Founder Fix #4: Reorganizing Engineering to Focus on Product
Through honest and courageous communication, a product team is born.
By Cyril Perrin, CEO and Co-founder of WIZZCAD
In August, the senior engineer we had named CTO left us. This surprise departure catalyzed a meaningful change in our company and the way we look at our R&D and product.
Every founder we know works tirelessly. Day in and day out, we must be on top of our game to understand how each of our decisions might affect our company down the line. As my co-founder Marc says: The sky’s the limit, and our success is entirely dependent on our ability to innovate.
Sometimes, though, an unexpected event occurs and it turns out to be a lucky break from the universe. This was one of those times.
We learned quickly from our CTO’s departure:
- We needed to be clearer with our expectations of those who lead important functions, and revisit their roles and expectations regularly
- We needed a better way to amplify the ideas of team members who are not yet in leadership positions.
- Staff departures can be an opportunity to re-align and innovate.
Needless to say, we had to reorganize quickly.
The innovation we needed was right there
Within days, our dev team knew exactly what to do. They were well aware of the backlog of untreated issues, the updates other functions had been waiting for and urgent recruitment needs.
One of our R&D team members had the idea for a product-centered structure that would give everyone more autonomy and empower them to contribute their ideas. He had been pitching this change to the CTO for months, but had not felt properly heard.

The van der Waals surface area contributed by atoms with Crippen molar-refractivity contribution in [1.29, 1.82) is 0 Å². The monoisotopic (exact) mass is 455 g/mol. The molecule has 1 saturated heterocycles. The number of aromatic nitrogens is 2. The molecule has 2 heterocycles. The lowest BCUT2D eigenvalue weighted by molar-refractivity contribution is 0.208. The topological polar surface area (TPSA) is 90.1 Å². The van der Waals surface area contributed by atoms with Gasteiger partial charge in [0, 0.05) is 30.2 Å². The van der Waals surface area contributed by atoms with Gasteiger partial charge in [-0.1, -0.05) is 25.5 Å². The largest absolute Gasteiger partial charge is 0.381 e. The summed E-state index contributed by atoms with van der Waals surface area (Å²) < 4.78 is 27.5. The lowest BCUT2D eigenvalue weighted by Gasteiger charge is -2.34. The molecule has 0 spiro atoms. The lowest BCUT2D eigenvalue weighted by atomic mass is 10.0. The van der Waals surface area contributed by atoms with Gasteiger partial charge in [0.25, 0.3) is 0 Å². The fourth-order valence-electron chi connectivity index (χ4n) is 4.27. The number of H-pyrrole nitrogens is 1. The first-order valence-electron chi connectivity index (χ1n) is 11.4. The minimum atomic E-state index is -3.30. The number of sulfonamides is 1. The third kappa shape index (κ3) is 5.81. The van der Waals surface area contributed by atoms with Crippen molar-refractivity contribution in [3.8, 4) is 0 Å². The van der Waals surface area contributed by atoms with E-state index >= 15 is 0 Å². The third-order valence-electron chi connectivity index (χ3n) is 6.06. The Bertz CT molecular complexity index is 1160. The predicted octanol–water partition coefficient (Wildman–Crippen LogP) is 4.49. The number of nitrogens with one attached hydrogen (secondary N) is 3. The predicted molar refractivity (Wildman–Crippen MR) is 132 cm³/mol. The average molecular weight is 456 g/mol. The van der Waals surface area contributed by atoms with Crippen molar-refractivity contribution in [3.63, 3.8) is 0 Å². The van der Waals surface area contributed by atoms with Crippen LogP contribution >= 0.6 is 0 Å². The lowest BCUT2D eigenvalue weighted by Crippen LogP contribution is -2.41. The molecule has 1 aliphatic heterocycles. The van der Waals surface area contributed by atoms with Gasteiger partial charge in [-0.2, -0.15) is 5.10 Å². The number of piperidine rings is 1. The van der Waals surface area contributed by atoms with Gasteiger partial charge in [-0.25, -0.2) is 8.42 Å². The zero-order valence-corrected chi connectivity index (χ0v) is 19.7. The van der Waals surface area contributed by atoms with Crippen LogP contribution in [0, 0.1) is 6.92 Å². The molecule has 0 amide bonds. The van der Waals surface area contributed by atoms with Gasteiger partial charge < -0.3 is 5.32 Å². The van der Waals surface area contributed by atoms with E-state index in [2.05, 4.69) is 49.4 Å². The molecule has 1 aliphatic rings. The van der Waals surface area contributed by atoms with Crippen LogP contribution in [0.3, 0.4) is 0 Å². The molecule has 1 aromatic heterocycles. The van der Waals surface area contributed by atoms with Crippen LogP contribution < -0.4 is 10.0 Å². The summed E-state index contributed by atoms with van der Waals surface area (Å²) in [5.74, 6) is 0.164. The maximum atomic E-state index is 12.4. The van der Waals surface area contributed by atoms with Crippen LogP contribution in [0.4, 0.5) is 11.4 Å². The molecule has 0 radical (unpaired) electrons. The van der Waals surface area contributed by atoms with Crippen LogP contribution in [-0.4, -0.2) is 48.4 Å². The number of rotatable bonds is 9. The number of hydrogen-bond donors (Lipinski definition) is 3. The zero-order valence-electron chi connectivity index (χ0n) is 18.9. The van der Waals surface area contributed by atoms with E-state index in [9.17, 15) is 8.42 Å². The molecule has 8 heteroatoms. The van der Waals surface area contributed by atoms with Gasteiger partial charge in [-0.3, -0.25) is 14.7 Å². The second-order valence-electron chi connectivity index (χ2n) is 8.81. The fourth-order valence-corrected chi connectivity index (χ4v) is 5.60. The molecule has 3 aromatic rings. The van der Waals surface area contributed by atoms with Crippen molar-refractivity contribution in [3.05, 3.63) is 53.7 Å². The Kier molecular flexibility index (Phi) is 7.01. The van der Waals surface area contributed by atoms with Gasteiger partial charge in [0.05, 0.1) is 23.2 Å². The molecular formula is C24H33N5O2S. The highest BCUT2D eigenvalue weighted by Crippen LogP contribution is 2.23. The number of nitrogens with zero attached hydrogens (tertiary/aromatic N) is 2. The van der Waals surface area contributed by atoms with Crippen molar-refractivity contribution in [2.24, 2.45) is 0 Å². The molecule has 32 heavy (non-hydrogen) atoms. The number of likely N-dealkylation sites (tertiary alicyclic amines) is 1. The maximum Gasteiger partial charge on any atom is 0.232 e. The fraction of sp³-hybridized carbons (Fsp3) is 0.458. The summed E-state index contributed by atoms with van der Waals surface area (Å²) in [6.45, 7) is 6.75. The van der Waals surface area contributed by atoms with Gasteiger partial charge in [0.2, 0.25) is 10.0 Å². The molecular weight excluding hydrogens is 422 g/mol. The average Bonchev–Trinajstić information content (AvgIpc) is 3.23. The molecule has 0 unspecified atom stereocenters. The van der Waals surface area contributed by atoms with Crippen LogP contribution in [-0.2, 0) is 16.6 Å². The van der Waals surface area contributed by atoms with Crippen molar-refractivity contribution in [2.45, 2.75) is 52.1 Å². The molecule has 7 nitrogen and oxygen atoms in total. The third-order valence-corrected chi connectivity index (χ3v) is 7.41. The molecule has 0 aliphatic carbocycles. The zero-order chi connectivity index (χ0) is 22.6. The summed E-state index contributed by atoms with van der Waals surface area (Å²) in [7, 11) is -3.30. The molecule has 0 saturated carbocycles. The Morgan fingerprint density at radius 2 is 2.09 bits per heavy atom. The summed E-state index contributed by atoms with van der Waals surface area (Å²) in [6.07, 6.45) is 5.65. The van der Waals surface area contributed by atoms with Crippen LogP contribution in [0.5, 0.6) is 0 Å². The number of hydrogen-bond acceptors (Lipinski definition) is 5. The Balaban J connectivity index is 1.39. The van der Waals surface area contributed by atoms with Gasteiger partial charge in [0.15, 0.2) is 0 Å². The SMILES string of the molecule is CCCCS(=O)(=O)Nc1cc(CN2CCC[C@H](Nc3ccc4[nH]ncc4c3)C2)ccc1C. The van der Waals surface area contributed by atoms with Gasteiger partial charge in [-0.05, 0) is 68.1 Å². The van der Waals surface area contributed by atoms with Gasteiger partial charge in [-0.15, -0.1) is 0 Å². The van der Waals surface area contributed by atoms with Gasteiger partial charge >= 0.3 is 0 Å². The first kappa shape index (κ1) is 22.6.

Less “dev silo”, more cross-functional communication
It seemed like pride in engineering had created a bit of a dev silo. I’m the first one to admit that I had found myself needing to “protect” our CTO to allow him to focus. But a higher volume of big clients, and a faster pace of growth, meant that our CTO needed to spend more time communicating across all functions.
The CTO job was changing as our business grew. Our Ops and Sales teams needed to know what was going on in Dev, and this mayhave overwhelmed our CTO, and the entire Dev team. We should have seen and acted on this sooner.
A product team is born
Our previous setup had development at the center of the organization, and our CTO as the main voice. Now, it’s the product at the center of it all, and everyone’s voice can be clearly heard.
Here’s what we changed:
- We have a proper Product Manager (the same individual who came up with the idea for a product team) who helps ensure a flow of information, process and accountability. Our whole team — across departments — is delighted about this structural change. People from within and outside dev can feel free to bring their observations and ideas forward at any time.
- All our departments feed into Product. Sales, operations, marketing and R&D provide input to the central pillar of our company. There’s a structure to meetings and communication that people are excited about. No one is in the dark anymore.
- Recruitment efforts have been accelerated so that we will soon be fully staffed, and the dev team is implementing a more structured onboarding process.
The moral of our story? Product and people go hand-in-hand, and in order to succeed, no one’s ideas should be hidden from view. It’s essential to tap into all the talent within your company. Marc had a good point when he mentioned that we must utilize our dynamic team to problem-solve internally, just as we problem-solve for our diverse customers.
Structuring our organization to make this happen was paramount. We’ll always encourage honest, transparent and courageous communication, and we’re so very proud of the way our team came together to make us better.